“In the year 2000, I moved to New York to be an actor.” So begins “Rent Control,” Evan Zes’ one-man comedy about how an Upper East Side two-bedroom he lucked into the day he arrived in the city changed his life. Only $918 a month, Zes describes finding one of the last rent-controlled apartments in New York as akin to “discovering plutonium.” He then takes the audience on a fast-paced trip through what happened next – a tale replete with shady landlords, comic roommates, and an ill-advised AirBnB scheme that almost derailed his acting career.
In the span of a non-stop 75 minutes, Zes plays not only himself, but more than 25 other characters, all while providing a rueful but hilarious commentary on a pivotal moment in his life. New York Theater called the performance “as disarmingly frank as it is funny.” “Rent Control” is the opening production of Centenary Stage Company’s Fringe Festival, with performances October 8-11.
“I like taking the audience on a ride that they don’t foresee coming,” said Zes in a phone interview from his childhood home in San Jose, California, where he’s been staying during the pandemic.
Theatre has been at a standstill, but self-produced solo shows like his are some of the first making the slow return to the stage. Zes is an actor with New York, international, and regional theatre to his credit, as well as film and television. Lately, he’s been auditioning on Zoom, but Centenary Stage in Hackettstown, New Jersey marks his first live performance since the shutdown began.
Rent Control is ready to go because it’s his own production: not only is Zes the writer and performer, he also controls complex lighting, multimedia, and audio cues from his laptop. It’s how he’s brought the play to theatres in Greece, Costa Rica, and all over the United States, including New York, Hollywood, and the Bay Area.
Originally scheduled for CSC’s intimate “black box” theatre, Zes will now perform in their 600-seat Sitnik Theatre, where the audience will be spread out to ensure social distancing. The mostly empty theatre will be unusual, but Zes is confident that the show will work.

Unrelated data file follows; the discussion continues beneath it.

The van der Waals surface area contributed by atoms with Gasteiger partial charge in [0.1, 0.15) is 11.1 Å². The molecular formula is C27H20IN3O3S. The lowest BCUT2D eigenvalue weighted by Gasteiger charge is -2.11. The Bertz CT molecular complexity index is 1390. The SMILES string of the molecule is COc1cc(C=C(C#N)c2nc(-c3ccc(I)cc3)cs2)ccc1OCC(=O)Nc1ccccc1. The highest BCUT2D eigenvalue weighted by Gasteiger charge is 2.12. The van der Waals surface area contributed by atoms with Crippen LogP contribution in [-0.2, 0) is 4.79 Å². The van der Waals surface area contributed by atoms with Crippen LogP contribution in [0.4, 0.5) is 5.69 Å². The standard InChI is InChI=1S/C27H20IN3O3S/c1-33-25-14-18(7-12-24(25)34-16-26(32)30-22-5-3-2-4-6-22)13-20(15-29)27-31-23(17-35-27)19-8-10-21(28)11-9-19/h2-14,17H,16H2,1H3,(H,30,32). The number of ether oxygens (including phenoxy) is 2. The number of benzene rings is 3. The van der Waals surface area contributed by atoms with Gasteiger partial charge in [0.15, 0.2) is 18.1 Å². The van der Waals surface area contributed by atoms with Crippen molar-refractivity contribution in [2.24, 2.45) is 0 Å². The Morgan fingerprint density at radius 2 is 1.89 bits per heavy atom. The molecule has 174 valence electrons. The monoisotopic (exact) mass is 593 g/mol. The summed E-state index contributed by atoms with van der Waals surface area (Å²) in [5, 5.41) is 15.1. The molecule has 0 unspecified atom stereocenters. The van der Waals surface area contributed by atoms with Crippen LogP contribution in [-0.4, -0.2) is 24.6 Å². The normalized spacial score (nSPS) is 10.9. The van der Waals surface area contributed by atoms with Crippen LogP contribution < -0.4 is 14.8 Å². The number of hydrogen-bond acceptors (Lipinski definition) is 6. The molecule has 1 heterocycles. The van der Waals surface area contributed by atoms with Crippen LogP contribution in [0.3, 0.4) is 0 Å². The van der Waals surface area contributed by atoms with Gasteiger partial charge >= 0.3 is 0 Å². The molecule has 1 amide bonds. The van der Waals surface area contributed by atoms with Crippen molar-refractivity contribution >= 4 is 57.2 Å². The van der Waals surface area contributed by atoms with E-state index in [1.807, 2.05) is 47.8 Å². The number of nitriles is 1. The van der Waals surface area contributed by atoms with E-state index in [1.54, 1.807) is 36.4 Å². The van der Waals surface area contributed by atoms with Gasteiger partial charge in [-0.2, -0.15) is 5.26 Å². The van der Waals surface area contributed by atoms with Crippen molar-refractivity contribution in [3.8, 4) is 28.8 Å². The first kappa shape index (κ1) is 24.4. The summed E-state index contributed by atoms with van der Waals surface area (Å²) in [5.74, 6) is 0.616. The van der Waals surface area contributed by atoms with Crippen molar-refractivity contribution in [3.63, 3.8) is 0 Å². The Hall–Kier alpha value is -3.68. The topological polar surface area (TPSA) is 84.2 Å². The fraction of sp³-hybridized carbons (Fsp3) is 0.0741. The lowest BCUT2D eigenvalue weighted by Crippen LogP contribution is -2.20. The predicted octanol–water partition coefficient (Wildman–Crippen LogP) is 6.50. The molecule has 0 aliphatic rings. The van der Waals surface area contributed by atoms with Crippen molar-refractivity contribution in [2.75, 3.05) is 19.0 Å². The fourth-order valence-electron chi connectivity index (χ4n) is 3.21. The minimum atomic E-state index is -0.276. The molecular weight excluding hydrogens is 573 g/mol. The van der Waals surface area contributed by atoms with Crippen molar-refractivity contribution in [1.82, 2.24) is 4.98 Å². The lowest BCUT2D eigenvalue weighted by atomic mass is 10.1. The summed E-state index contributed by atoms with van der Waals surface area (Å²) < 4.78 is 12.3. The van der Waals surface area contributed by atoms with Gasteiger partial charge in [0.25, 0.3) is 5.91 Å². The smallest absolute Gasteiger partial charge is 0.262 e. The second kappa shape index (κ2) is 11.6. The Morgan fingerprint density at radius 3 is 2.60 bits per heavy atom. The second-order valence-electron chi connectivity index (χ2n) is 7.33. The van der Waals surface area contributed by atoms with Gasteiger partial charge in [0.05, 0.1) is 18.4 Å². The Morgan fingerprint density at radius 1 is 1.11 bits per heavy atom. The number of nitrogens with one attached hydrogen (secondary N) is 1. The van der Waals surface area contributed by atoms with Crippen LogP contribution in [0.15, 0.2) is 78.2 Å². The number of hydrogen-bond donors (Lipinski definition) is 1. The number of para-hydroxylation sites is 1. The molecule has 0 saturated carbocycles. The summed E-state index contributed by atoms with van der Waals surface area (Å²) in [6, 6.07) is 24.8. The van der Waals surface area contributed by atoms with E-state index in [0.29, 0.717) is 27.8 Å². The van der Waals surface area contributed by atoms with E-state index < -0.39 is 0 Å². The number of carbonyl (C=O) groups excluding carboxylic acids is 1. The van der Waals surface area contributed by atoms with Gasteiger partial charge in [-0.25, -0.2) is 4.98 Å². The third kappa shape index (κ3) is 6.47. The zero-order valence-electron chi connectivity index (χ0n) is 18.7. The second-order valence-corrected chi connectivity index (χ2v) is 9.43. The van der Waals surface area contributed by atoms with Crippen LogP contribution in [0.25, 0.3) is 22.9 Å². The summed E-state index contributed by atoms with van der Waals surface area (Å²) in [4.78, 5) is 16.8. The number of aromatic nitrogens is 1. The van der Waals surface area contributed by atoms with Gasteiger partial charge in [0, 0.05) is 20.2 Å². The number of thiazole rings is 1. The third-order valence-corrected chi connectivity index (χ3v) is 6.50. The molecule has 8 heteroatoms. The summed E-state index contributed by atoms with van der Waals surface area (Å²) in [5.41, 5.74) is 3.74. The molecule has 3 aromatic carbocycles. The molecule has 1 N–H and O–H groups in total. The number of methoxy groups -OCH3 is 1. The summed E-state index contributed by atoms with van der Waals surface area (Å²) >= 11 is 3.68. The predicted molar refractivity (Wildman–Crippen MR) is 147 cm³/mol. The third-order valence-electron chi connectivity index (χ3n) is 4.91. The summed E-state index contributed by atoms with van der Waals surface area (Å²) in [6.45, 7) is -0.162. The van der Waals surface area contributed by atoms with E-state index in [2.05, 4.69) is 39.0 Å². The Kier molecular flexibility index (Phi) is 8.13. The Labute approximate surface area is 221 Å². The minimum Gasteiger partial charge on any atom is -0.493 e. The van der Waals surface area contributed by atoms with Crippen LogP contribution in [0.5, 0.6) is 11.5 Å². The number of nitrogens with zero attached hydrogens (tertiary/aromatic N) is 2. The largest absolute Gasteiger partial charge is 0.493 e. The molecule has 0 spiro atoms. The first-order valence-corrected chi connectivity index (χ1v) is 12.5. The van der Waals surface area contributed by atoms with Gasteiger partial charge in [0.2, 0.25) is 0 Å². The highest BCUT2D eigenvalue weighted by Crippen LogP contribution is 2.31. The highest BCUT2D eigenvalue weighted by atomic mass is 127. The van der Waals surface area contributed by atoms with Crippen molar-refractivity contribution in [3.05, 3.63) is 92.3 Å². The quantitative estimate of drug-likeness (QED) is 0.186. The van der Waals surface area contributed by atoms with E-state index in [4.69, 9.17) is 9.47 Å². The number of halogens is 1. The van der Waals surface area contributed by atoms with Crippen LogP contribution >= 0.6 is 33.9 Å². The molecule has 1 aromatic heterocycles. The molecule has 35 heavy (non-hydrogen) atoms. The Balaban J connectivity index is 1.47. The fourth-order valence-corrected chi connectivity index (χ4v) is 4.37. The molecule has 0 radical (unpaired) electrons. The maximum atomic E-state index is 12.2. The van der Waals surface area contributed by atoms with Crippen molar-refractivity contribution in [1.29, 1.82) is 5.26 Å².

“It’s a bit like standup in the beginning,” he says, “I’m pretty relaxed in my telling and my setup. And then the rug gets pulled out, as it did from under me—it's pulled out from the audience about 25 minutes in when the crisis hits. At that moment, I can feel everybody just tense up, and they’re on board for the next 40 minutes in a way that’s very fun as a performer. It twists and turns in a way you don’t expect.”
Evan Zes will give four performances of his award-winning “Rent Control “ as part of Centenary Stage Company’s Fringe Festival October 8-11. Now in its 9th season, the festival was developed in an effort to bring a non-traditional or more experimental theatre experience to audiences in the Skylands Region.
“The type of theatre that you would normally have to travel to the downtown NYC theatre scene to experience,” says Christopher Young, General Manager of Centenary Stage Company. “So we sort of took that really exciting, cutting-edge theatre that was happening in those venues nationally/internationally and transplanted them out here to CSC to help expose audiences in this area to some really interesting and different work that was being done.”
Some of the show’s CSC has brought in have come from or go on to have runs at really prestigious festivals, such as the New York Fringe Festival and the Edinburgh Fringe Festival. These pieces run the gamut from solo shows to small ensemble pieces and are often interdisciplinary, featuring the use of live music, dance, multimedia, and various other art forms to create a really unique type of storytelling.